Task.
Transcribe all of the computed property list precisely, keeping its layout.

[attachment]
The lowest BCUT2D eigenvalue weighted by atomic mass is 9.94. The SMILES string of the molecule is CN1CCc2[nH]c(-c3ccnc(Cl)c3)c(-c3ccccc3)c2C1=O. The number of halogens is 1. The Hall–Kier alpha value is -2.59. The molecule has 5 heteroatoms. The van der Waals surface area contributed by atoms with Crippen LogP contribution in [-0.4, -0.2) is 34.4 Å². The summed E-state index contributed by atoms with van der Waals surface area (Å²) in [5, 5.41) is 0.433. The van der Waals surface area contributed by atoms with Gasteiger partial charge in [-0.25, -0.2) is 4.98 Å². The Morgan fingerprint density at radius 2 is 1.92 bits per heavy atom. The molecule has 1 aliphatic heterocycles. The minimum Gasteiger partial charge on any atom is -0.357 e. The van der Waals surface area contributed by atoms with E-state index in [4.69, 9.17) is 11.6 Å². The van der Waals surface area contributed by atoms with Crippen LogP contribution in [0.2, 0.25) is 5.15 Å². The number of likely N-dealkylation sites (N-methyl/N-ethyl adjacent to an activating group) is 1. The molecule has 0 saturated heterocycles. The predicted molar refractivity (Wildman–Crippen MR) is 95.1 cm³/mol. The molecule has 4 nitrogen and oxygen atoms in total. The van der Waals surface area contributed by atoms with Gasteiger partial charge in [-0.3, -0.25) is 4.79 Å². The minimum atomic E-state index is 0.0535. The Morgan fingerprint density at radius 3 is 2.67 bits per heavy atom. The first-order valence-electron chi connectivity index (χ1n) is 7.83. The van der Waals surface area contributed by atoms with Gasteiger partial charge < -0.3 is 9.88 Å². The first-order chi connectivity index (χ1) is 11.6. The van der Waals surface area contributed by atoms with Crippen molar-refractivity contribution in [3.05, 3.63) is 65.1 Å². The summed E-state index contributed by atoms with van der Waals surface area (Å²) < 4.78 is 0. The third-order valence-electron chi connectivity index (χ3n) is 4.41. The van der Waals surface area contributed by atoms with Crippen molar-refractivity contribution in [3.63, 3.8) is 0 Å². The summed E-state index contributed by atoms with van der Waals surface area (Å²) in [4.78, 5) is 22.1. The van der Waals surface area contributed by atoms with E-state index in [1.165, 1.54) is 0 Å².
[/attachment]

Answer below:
The lowest BCUT2D eigenvalue weighted by atomic mass is 9.94. The SMILES string of the molecule is CN1CCc2[nH]c(-c3ccnc(Cl)c3)c(-c3ccccc3)c2C1=O. The number of halogens is 1. The Hall–Kier alpha value is -2.59. The molecule has 5 heteroatoms. The van der Waals surface area contributed by atoms with Crippen LogP contribution in [-0.4, -0.2) is 34.4 Å². The summed E-state index contributed by atoms with van der Waals surface area (Å²) in [5, 5.41) is 0.433. The van der Waals surface area contributed by atoms with Gasteiger partial charge in [-0.25, -0.2) is 4.98 Å². The Morgan fingerprint density at radius 2 is 1.92 bits per heavy atom. The molecule has 1 aliphatic heterocycles. The minimum Gasteiger partial charge on any atom is -0.357 e. The van der Waals surface area contributed by atoms with E-state index in [4.69, 9.17) is 11.6 Å². The van der Waals surface area contributed by atoms with Crippen LogP contribution in [0.2, 0.25) is 5.15 Å². The number of likely N-dealkylation sites (N-methyl/N-ethyl adjacent to an activating group) is 1. The molecule has 0 saturated heterocycles. The predicted molar refractivity (Wildman–Crippen MR) is 95.1 cm³/mol. The molecule has 4 nitrogen and oxygen atoms in total. The van der Waals surface area contributed by atoms with Gasteiger partial charge in [-0.3, -0.25) is 4.79 Å². The minimum atomic E-state index is 0.0535. The Morgan fingerprint density at radius 3 is 2.67 bits per heavy atom. The first-order valence-electron chi connectivity index (χ1n) is 7.83. The van der Waals surface area contributed by atoms with Gasteiger partial charge < -0.3 is 9.88 Å². The first-order chi connectivity index (χ1) is 11.6. The van der Waals surface area contributed by atoms with Crippen molar-refractivity contribution in [3.05, 3.63) is 65.1 Å². The summed E-state index contributed by atoms with van der Waals surface area (Å²) < 4.78 is 0. The third-order valence-electron chi connectivity index (χ3n) is 4.41. The van der Waals surface area contributed by atoms with Crippen molar-refractivity contribution in [3.63, 3.8) is 0 Å². The summed E-state index contributed by atoms with van der Waals surface area (Å²) in [4.78, 5) is 22.1. The van der Waals surface area contributed by atoms with E-state index in [1.165, 1.54) is 0 Å².